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When you join the Commissioned Corps, you become a part of a dedicated team of professionals who work to improve the health of individuals, communities, and the Nation.

Meet a scientist officer from the Commissioned Corps.

Captain George Jones
Scientist Officer, Office of Public Health and Science

A career in uniform…
CAPT George Jones was born into a military family and has continued the uniformed services tradition in his own diverse career. “As I get older, I feel a bit like everyone’s grandfather. I take that kind of care in the work that I do,” he says. He was on active and inactive duty with the U.S. Navy until he transferred to the Commissioned Corps in 1990. In his current position, CAPT Jones is the director of the Office of Military Liaison and Veterans Affairs in the Office of Public Health and Science, Office of the Secretary, U.S. Department of Health and Human Services (HHS). CAPT Jones works as an HHS liaison between the Department of Defense and Department of Veterans Affairs in the areas of military and veterans’ health to provide care for those who have borne the battle. “My work positively impacts all current and past service members and their families. I feel a close bond to young people who serve and defend the Nation. They are indeed the clear and rightful heirs of World War II’s greatest generation,” he says.

Commander Douglas Allen Thoroughman
Scientist, Centers for Disease Control and Prevention

Taking emergency preparedness to a new level.
CDR Douglas Allen Thoroughman's job in the U.S. Public Health Service Commissioned Corps puts him at the forefront of public health preparedness efforts, helping to build Kentucky's capacity to respond to public health emergencies like disease outbreaks. CDR Thoroughman has coordinated Kentucky's smallpox preparedness and vaccination program, consulted on numerous disease outbreak investigations, and advanced the field of epidemiology. He also has provided emergency response, conducting disease surveillance in Texas shelter evacuees for both Hurricane Katrina and Hurricane Rita. "A career in the Commissioned Corps provides many opportunities to serve our country in a positive and meaningful way," CDR Thoroughman says.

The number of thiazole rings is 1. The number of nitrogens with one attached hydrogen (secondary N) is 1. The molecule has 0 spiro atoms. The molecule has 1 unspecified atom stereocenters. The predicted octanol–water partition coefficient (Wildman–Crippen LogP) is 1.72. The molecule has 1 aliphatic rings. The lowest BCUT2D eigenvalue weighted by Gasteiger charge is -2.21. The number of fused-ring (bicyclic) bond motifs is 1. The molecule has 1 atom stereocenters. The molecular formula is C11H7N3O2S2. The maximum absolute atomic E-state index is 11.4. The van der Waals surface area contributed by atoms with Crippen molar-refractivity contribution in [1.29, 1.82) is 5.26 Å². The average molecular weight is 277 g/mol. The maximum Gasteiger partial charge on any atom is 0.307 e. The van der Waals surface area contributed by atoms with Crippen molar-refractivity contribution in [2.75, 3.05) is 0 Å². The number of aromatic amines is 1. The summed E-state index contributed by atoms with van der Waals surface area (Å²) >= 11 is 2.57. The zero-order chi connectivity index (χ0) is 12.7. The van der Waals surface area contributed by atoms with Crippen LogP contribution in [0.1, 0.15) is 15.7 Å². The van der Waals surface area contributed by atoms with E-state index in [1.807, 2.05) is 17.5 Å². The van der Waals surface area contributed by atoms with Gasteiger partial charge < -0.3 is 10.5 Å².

Captain Pamela Ching
Scientist Officer, Centers for Disease Control and Prevention

Making a difference around the world.
In August 2005, CAPT Pamela Ching was a part of a team conducting the first comprehensive nutrition and health survey in the Republic of Niger, greatly affected by chronic food shortages. Survey results assessed risk and malnutrition levels, vaccination coverage, communicable and water-borne diseases, health status, and hunger in children and pregnant and lactating women. CAPT Ching says, "People are more alike than different in their desire to do what is best for families and children. Most people are honest and willing to work very hard to bring vital health services to their countries." As senior staff epidemiologist and director of research at the CDC's National Center for Immunization and Respiratory Diseases, she has designed and evaluated public health programs in 18 countries, and worked with research scientists and epidemiologists associated with WHO, UNICEF, USAID, the International Federation of Red Cross and Red Crescent Societies (IFRC), the Program for Appropriate Technology in Health (PATH), and the World Food Programme. CAPT Ching says, "I have had the opportunity to work with public health professionals abroad and interacted with foreign cultures and people in a meaningful way—a way I would not have been able to if I had visited their countries as a tourist."